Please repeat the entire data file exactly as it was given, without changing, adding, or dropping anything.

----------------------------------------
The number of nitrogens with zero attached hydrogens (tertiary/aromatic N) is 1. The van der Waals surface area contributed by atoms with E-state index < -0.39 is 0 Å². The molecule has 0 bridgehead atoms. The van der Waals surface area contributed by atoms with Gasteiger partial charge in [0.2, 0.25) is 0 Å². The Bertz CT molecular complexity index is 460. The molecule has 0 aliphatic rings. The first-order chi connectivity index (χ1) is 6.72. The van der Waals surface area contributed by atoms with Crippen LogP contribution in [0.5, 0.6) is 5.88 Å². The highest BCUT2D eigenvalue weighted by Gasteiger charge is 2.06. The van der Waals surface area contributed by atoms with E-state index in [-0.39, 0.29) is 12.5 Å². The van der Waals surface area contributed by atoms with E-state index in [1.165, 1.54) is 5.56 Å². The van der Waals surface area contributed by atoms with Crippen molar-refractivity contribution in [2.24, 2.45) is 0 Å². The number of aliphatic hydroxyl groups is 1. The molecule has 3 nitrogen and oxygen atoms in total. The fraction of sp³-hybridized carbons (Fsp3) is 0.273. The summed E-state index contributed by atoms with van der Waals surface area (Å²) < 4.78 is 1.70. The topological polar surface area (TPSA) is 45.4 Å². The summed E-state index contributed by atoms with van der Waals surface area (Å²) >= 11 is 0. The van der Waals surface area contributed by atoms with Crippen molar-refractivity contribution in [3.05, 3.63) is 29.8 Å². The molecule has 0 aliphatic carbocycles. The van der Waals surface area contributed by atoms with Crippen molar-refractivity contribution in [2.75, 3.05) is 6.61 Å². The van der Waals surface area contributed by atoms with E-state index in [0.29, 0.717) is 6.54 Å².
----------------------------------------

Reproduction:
The number of nitrogens with zero attached hydrogens (tertiary/aromatic N) is 1. The van der Waals surface area contributed by atoms with E-state index < -0.39 is 0 Å². The molecule has 0 bridgehead atoms. The van der Waals surface area contributed by atoms with Gasteiger partial charge in [0.2, 0.25) is 0 Å². The Bertz CT molecular complexity index is 460. The molecule has 0 aliphatic rings. The first-order chi connectivity index (χ1) is 6.72. The van der Waals surface area contributed by atoms with Crippen LogP contribution in [0.5, 0.6) is 5.88 Å². The highest BCUT2D eigenvalue weighted by Gasteiger charge is 2.06. The van der Waals surface area contributed by atoms with E-state index in [-0.39, 0.29) is 12.5 Å². The van der Waals surface area contributed by atoms with E-state index in [1.165, 1.54) is 5.56 Å². The van der Waals surface area contributed by atoms with Crippen molar-refractivity contribution in [2.24, 2.45) is 0 Å². The number of aliphatic hydroxyl groups is 1. The molecule has 3 nitrogen and oxygen atoms in total. The fraction of sp³-hybridized carbons (Fsp3) is 0.273. The summed E-state index contributed by atoms with van der Waals surface area (Å²) < 4.78 is 1.70. The topological polar surface area (TPSA) is 45.4 Å². The summed E-state index contributed by atoms with van der Waals surface area (Å²) >= 11 is 0. The van der Waals surface area contributed by atoms with Crippen molar-refractivity contribution in [3.05, 3.63) is 29.8 Å². The molecule has 0 aliphatic carbocycles. The van der Waals surface area contributed by atoms with Crippen molar-refractivity contribution in [2.75, 3.05) is 6.61 Å². The van der Waals surface area contributed by atoms with E-state index in [0.29, 0.717) is 6.54 Å².